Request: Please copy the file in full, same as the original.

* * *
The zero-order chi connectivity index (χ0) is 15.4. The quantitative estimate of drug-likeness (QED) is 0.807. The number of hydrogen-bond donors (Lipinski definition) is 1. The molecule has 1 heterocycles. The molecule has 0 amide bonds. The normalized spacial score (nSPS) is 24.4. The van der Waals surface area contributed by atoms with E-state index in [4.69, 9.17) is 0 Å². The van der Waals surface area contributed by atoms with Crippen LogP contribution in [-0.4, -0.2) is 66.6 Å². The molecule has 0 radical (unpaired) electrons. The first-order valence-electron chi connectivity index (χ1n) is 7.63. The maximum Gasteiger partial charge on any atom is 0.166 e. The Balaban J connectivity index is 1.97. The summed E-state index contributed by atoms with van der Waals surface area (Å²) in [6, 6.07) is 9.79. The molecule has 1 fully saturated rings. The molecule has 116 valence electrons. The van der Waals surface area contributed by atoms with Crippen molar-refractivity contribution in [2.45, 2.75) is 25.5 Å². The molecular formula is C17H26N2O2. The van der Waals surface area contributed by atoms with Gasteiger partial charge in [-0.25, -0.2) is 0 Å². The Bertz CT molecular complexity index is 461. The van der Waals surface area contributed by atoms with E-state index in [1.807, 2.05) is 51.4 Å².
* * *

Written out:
The zero-order chi connectivity index (χ0) is 15.4. The quantitative estimate of drug-likeness (QED) is 0.807. The number of hydrogen-bond donors (Lipinski definition) is 1. The molecule has 1 heterocycles. The molecule has 0 amide bonds. The normalized spacial score (nSPS) is 24.4. The van der Waals surface area contributed by atoms with E-state index in [4.69, 9.17) is 0 Å². The van der Waals surface area contributed by atoms with Crippen LogP contribution in [-0.4, -0.2) is 66.6 Å². The molecule has 0 radical (unpaired) electrons. The first-order valence-electron chi connectivity index (χ1n) is 7.63. The maximum Gasteiger partial charge on any atom is 0.166 e. The Balaban J connectivity index is 1.97. The summed E-state index contributed by atoms with van der Waals surface area (Å²) in [6, 6.07) is 9.79. The molecule has 1 fully saturated rings. The molecule has 116 valence electrons. The van der Waals surface area contributed by atoms with Crippen molar-refractivity contribution in [2.45, 2.75) is 25.5 Å². The molecular formula is C17H26N2O2. The van der Waals surface area contributed by atoms with Gasteiger partial charge in [-0.25, -0.2) is 0 Å². The Bertz CT molecular complexity index is 461. The van der Waals surface area contributed by atoms with E-state index in [1.807, 2.05) is 51.4 Å².